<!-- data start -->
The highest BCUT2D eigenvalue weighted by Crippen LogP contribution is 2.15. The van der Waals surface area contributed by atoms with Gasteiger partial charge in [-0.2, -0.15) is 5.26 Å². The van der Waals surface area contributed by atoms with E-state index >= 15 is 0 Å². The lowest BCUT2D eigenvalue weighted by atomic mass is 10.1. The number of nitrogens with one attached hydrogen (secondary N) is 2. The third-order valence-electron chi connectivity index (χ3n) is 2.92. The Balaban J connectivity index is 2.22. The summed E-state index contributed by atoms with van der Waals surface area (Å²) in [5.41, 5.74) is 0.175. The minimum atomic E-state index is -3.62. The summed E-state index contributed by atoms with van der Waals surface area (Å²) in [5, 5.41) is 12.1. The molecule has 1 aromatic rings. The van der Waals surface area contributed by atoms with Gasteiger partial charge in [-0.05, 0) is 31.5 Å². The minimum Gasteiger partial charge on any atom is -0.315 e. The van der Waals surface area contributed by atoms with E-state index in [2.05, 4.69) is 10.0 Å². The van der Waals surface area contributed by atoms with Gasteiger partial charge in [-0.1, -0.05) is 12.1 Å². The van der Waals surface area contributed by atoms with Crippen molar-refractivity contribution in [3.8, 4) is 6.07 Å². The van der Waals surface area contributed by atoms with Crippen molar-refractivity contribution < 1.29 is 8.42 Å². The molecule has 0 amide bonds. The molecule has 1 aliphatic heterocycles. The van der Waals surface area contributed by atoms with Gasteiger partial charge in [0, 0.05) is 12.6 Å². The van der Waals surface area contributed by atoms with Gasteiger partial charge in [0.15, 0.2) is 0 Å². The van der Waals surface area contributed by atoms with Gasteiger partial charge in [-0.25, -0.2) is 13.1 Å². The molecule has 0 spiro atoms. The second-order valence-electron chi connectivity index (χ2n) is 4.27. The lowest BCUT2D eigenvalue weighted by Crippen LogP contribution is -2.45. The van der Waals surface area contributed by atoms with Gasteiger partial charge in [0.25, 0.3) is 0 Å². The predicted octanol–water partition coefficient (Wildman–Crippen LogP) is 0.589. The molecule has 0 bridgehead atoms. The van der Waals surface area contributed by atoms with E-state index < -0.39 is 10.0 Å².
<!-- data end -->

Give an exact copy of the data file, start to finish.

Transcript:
The highest BCUT2D eigenvalue weighted by Crippen LogP contribution is 2.15. The van der Waals surface area contributed by atoms with Gasteiger partial charge in [-0.2, -0.15) is 5.26 Å². The van der Waals surface area contributed by atoms with E-state index >= 15 is 0 Å². The lowest BCUT2D eigenvalue weighted by atomic mass is 10.1. The number of nitrogens with one attached hydrogen (secondary N) is 2. The third-order valence-electron chi connectivity index (χ3n) is 2.92. The Balaban J connectivity index is 2.22. The summed E-state index contributed by atoms with van der Waals surface area (Å²) in [5.41, 5.74) is 0.175. The minimum atomic E-state index is -3.62. The summed E-state index contributed by atoms with van der Waals surface area (Å²) in [5, 5.41) is 12.1. The molecule has 1 aromatic rings. The van der Waals surface area contributed by atoms with Gasteiger partial charge in [-0.05, 0) is 31.5 Å². The minimum Gasteiger partial charge on any atom is -0.315 e. The van der Waals surface area contributed by atoms with E-state index in [2.05, 4.69) is 10.0 Å². The van der Waals surface area contributed by atoms with Gasteiger partial charge in [-0.1, -0.05) is 12.1 Å². The van der Waals surface area contributed by atoms with Crippen molar-refractivity contribution in [3.8, 4) is 6.07 Å². The van der Waals surface area contributed by atoms with Crippen molar-refractivity contribution < 1.29 is 8.42 Å². The molecule has 0 amide bonds. The molecule has 1 aliphatic heterocycles. The van der Waals surface area contributed by atoms with Gasteiger partial charge in [0, 0.05) is 12.6 Å². The van der Waals surface area contributed by atoms with Gasteiger partial charge in [0.15, 0.2) is 0 Å². The van der Waals surface area contributed by atoms with Gasteiger partial charge in [-0.25, -0.2) is 13.1 Å². The molecule has 0 spiro atoms. The second-order valence-electron chi connectivity index (χ2n) is 4.27. The lowest BCUT2D eigenvalue weighted by Crippen LogP contribution is -2.45. The van der Waals surface area contributed by atoms with Gasteiger partial charge in [0.25, 0.3) is 0 Å². The predicted octanol–water partition coefficient (Wildman–Crippen LogP) is 0.589. The molecule has 0 bridgehead atoms. The van der Waals surface area contributed by atoms with E-state index < -0.39 is 10.0 Å².